On September 18 a new cafe opened next door to the Sharp Building at 33 S. Wabash. It’s called Peach & Green.
During my first visit to Chicago, I stayed with my friend, a recent graduate from the Divinity School at University of Chicago (UoC). At the time, he and two classmates were starting a church and trying to choose a name. Not a new religion, I was disappointed to discover, but a Christian congregation. They wanted a name that would appeal to their twenty-something target audience. But not too hip. They knew there was already a popular brunch spot named CHURCH. They settled on Root & Branch, which I thought was tastefully evocative of a small plates, farm-to-table restaurant without directly referencing food, unless you jump straight to root vegetables: Beet, potato, carrot, radish. Hoping to appeal to the same demographic, Peach & Green arrives between Sharp and Goddess & The Baker, an almost identical cafe also at 33 S. Wabash.
Peach & Green was immediately overwhelmed. When I got a hot chocolate there on Sunday, I was one of three customers. I waited ten minutes to order and another ten to get my drink. During that time, a number of people, some dressed as employees, others not, asked if they could help me. None of them helped the barista. One man wearing a backpack offered me a free sample smoothie. He described the ingredients expertly, and then walked out of the store. A good Samaritan?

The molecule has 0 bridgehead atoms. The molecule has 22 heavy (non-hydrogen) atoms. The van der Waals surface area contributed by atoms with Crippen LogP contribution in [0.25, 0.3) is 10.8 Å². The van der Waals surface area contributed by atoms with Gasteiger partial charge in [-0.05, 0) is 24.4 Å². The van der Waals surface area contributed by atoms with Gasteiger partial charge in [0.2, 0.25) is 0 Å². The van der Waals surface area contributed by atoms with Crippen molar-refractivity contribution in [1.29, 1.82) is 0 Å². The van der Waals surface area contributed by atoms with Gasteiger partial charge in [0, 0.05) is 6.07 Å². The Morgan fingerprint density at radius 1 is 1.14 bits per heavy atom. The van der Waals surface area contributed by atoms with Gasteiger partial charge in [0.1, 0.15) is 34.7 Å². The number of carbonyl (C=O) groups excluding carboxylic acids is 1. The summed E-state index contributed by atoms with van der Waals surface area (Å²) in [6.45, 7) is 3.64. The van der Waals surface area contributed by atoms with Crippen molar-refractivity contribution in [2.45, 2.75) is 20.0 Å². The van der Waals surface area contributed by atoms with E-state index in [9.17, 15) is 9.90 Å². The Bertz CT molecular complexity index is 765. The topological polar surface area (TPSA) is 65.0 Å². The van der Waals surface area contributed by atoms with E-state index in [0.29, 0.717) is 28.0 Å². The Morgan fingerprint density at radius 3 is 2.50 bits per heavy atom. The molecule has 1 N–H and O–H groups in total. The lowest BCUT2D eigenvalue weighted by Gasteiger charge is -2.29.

There was also an ominous tall man who was walking around, sometimes sitting with his laptop, once wearing a nametag, but never seeming to be working, in the sense of taking orders or making food. I think the tall man is the owner — if places like this have owners anymore, as opposed to investors. In that case, he is the creative director or chief operating officer — he runs the place. (And probably manages their Twitter feed.)
While I waited for my hot chocolate a striking woman in an all green outfit with an SAIC graduate student ID hanging from her bag waited to order a coffee.
“I’m a graduate student, too. What department are you in?” I thought but did not say, looking penetratingly at the back of her head.
My artist-mentor also wears mostly green, with occasional blue or tan. Never yellow or red. When I housesat for her I could not find even a book or a piece of kitchenware that did not conform to her palette. Her commitment to blurring the line between art and life deeply influenced me; she gave a me a green painted hook from Estonia that hangs in my kitchen and her index to John Dewey’s “Reconstruction in Philosophy” is never far from my desk. I came to art school to find people like her.
For now, I’ve started photographing people I see wearing green.
The second time I went to Peach & Green was for lunch on Tuesday. It was chaos. Many people looked for a trash can (there’s only one; it’s in the back) and the tall man was floating around, explaining the innovative salad bar. I listened to his explanation — it’s a salad bar. But I always eat sandwiches on Tuesday (at least I have since school started two weeks ago; this morning I didn’t have any food in my apartment). I waited in one line to order but when I arrived at the register, I was told to order somewhere else. Once in position there, my fellow line-waiters and I were instructed to form an L, which I took to mean two lines meeting at a right angle.
“No, no, an L,” he said, “an L!” And he turned us around until we were parallel to the front of the line in a long-armed U. The woman in front of me said, “Learn your letters.” Which is kind of nasty since they just opened, but I agreed.